Fraud exists in many different forms. And as technology evolves, so will the methods fraudsters use to try to deceive your business. We provide a multi-layered approach to keep your transactions protected. We can also give you advice and guidance on how to ensure your business is compliant with the Payment Card Industry Data Security Standard (PCI DSS).
The methods of fraud your business may be exposed to vary depending on the way you take payments. In general, it can be broken down to two types:
Card Present fraud occurs when a customer’s details, such as card numbers, are stolen when the physical card is used for payment. Common targets for CP fraud are restaurants, retail stores and ATMs. There are many different methods of CP fraud, which we can help you be aware of to protect your business and your customers.
On the other hand, Card Not Present fraud occurs when the cardholder is not physically present during payment. This includes transactions made online, via mail order, over the phone or by fax.
These kinds of transactions are more prone to fraud because:
We can help you understand the different methods of CNP fraud, so you take the right steps to protect your business and customers from an attack.
This occurs when a cardholder’s new or replacement card is stolen before it gets to them. Properties with communal letterboxes, such as flats or student halls, are vulnerable to this type of fraud. With contactless technology becoming more and more a part of everyday life, there has been a growing trend in this type of fraud with the increase of upgraded cards going through the mail.
We work with the Royal Mail to monitor card losses, identify fraud hot spots and take preventative action. Card Companies use secure couriers to deliver to high-risk areas and may require customers to phone them to activate their cards before they can be used.
The magnetic stripe of a genuine card holds all the information a fraudster needs to create an effective copy. How the information is compromised can vary but it usually occurs during a legitimate transaction, including ATMs.
We work closely with our retail customers to help them improve their security and minimise the opportunities for card details to be copied. This, along with the rise in security measures such as chip and PIN technology, has helped reduce skimming and cloning fraud by nearly 80%1 in the past three years.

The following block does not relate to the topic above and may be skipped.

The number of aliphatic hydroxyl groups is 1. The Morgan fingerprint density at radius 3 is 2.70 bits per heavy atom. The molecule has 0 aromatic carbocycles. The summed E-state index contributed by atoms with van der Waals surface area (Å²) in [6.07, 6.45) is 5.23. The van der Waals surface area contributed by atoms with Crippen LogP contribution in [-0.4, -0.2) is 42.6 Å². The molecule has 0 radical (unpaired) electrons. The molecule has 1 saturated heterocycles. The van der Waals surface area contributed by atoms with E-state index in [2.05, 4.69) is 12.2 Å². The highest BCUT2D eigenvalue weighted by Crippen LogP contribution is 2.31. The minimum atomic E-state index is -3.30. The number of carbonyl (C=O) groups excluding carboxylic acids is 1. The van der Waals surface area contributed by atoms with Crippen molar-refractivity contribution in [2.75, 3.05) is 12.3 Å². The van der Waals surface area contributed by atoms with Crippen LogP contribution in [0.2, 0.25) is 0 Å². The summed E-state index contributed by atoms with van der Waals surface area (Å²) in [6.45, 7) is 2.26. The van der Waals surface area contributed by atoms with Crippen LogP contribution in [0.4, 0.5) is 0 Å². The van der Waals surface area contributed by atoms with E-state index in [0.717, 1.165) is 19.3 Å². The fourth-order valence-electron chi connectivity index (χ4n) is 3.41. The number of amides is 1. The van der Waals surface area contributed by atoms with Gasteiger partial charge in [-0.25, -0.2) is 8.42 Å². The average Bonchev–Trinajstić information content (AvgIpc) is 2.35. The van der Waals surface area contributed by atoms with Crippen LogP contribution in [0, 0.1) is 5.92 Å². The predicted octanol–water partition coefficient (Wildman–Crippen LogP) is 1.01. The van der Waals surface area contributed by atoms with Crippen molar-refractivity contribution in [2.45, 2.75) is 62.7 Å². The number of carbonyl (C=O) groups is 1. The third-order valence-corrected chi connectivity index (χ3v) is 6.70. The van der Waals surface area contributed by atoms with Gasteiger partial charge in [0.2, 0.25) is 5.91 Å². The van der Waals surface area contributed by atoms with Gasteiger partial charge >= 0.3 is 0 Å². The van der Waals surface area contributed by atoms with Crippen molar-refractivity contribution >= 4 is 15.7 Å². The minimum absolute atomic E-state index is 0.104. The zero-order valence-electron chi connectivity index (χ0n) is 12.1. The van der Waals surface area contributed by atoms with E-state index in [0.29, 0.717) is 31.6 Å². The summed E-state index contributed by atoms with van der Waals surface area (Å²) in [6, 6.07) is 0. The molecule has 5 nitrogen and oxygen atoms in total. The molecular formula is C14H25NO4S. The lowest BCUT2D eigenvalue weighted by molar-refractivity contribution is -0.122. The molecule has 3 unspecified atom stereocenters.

No matter how careful your customers are, cards are inevitably lost or stolen. Fraudsters then use them either in shops that don’t have chip and PIN, or to commit fraudulent transactions over the phone, by mail or online.
We use a number of initiatives to fight this type of fraud, including chip and PIN and tracking unusual customer spending. We also give retailers access to the Industry Hot Card File (IHCF), which lets them check whether a card has been reported lost or stolen.
With Internet shopping becoming commonplace, more and more people are entering their card details online. Keystroke or key logging is the process of noting the order of keys struck on a keyboard. This is typically done in such a manner that the person using the keyboard is unaware the fraud has happened.
Phishing is when fraudsters send emails at random, pretending to be a genuine company such as a bank, in an attempt to trick customers to give up sensitive information. These emails usually claim that the cardholder must update or verify their usernames and password, leading them to a fake website.
Even when using server authentication, you may need tremendous skill to detect that a phishing website is fake.
If a fraudster gathers enough information about a victim, they may be able to assume their identity and gain access to their credit or debit account. By masquerading as the genuine cardholder, the criminal can arrange for funds to be transferred out of the account. Or they can change their address and ask for new or replacement cards to be sent.
Malware covers a wide range of online methods of fraud, including the use of fake webpages, computer viruses, unsolicited emails or the spread of infected software. The fraudster may create a fake webpage and copy your payment page to capture your customers’ passwords, financial information or other personal details.